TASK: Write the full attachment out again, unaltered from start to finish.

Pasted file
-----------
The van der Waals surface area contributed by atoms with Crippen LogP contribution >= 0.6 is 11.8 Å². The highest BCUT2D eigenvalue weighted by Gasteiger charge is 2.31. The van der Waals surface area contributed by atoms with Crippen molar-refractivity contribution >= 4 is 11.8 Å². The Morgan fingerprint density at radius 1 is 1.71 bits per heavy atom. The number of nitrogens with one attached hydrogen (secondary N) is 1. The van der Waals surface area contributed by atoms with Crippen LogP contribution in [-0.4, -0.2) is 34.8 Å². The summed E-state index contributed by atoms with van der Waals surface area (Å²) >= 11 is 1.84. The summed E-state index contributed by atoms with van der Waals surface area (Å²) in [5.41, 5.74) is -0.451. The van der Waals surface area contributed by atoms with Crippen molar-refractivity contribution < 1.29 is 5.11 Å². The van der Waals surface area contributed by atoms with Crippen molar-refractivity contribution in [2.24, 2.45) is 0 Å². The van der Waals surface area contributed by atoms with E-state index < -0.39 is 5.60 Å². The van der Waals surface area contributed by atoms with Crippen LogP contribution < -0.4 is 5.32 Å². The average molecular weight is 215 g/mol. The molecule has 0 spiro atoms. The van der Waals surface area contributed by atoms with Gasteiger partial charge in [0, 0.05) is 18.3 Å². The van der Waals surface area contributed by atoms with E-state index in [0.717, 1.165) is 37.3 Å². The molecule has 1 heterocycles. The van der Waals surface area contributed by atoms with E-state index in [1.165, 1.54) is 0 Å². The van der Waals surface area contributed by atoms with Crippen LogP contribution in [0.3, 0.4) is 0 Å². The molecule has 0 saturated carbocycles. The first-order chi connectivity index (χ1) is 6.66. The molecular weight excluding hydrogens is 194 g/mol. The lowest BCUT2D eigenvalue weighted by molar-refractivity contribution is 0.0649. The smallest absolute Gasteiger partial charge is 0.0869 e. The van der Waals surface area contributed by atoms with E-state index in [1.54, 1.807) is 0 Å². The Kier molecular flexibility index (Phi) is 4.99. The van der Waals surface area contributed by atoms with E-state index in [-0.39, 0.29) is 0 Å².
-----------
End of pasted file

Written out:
The van der Waals surface area contributed by atoms with Crippen LogP contribution >= 0.6 is 11.8 Å². The highest BCUT2D eigenvalue weighted by Gasteiger charge is 2.31. The van der Waals surface area contributed by atoms with Crippen molar-refractivity contribution >= 4 is 11.8 Å². The Morgan fingerprint density at radius 1 is 1.71 bits per heavy atom. The number of nitrogens with one attached hydrogen (secondary N) is 1. The van der Waals surface area contributed by atoms with Crippen LogP contribution in [-0.4, -0.2) is 34.8 Å². The summed E-state index contributed by atoms with van der Waals surface area (Å²) >= 11 is 1.84. The summed E-state index contributed by atoms with van der Waals surface area (Å²) in [5.41, 5.74) is -0.451. The van der Waals surface area contributed by atoms with Crippen molar-refractivity contribution < 1.29 is 5.11 Å². The van der Waals surface area contributed by atoms with Crippen molar-refractivity contribution in [2.24, 2.45) is 0 Å². The van der Waals surface area contributed by atoms with E-state index < -0.39 is 5.60 Å². The van der Waals surface area contributed by atoms with Crippen LogP contribution < -0.4 is 5.32 Å². The average molecular weight is 215 g/mol. The molecule has 0 spiro atoms. The van der Waals surface area contributed by atoms with Gasteiger partial charge in [0, 0.05) is 18.3 Å². The van der Waals surface area contributed by atoms with E-state index in [0.717, 1.165) is 37.3 Å². The molecule has 1 heterocycles. The van der Waals surface area contributed by atoms with E-state index in [1.165, 1.54) is 0 Å². The van der Waals surface area contributed by atoms with Crippen LogP contribution in [0.3, 0.4) is 0 Å². The molecule has 0 saturated carbocycles. The first-order chi connectivity index (χ1) is 6.66. The molecular weight excluding hydrogens is 194 g/mol. The lowest BCUT2D eigenvalue weighted by molar-refractivity contribution is 0.0649. The smallest absolute Gasteiger partial charge is 0.0869 e. The van der Waals surface area contributed by atoms with E-state index in [1.54, 1.807) is 0 Å². The Kier molecular flexibility index (Phi) is 4.99. The van der Waals surface area contributed by atoms with E-state index in [-0.39, 0.29) is 0 Å².